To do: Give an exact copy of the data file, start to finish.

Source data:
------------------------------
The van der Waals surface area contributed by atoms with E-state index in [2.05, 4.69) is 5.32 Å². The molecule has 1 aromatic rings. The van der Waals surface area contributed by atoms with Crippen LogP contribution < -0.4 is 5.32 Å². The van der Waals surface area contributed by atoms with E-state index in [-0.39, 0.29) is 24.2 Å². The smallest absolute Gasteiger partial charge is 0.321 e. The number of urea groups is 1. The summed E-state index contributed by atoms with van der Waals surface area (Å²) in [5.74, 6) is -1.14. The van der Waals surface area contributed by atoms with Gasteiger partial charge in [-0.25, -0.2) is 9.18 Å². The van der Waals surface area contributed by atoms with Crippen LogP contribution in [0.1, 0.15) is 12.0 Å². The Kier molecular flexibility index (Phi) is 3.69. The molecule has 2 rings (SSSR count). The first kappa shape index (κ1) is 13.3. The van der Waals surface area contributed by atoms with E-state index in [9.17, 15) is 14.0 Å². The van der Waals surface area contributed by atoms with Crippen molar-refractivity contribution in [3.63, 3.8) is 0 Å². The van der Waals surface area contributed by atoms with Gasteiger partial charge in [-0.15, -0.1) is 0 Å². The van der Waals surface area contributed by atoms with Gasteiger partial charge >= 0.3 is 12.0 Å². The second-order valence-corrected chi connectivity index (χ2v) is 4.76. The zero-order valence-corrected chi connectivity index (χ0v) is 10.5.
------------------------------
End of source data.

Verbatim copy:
The van der Waals surface area contributed by atoms with E-state index in [2.05, 4.69) is 5.32 Å². The molecule has 1 aromatic rings. The van der Waals surface area contributed by atoms with Crippen LogP contribution < -0.4 is 5.32 Å². The van der Waals surface area contributed by atoms with E-state index in [-0.39, 0.29) is 24.2 Å². The smallest absolute Gasteiger partial charge is 0.321 e. The number of urea groups is 1. The summed E-state index contributed by atoms with van der Waals surface area (Å²) in [5.74, 6) is -1.14. The van der Waals surface area contributed by atoms with Gasteiger partial charge in [-0.25, -0.2) is 9.18 Å². The van der Waals surface area contributed by atoms with Crippen LogP contribution in [0.1, 0.15) is 12.0 Å². The Kier molecular flexibility index (Phi) is 3.69. The molecule has 2 rings (SSSR count). The first kappa shape index (κ1) is 13.3. The van der Waals surface area contributed by atoms with E-state index in [9.17, 15) is 14.0 Å². The van der Waals surface area contributed by atoms with Crippen molar-refractivity contribution in [3.63, 3.8) is 0 Å². The van der Waals surface area contributed by atoms with Gasteiger partial charge in [-0.15, -0.1) is 0 Å². The van der Waals surface area contributed by atoms with Gasteiger partial charge >= 0.3 is 12.0 Å². The second-order valence-corrected chi connectivity index (χ2v) is 4.76. The zero-order valence-corrected chi connectivity index (χ0v) is 10.5.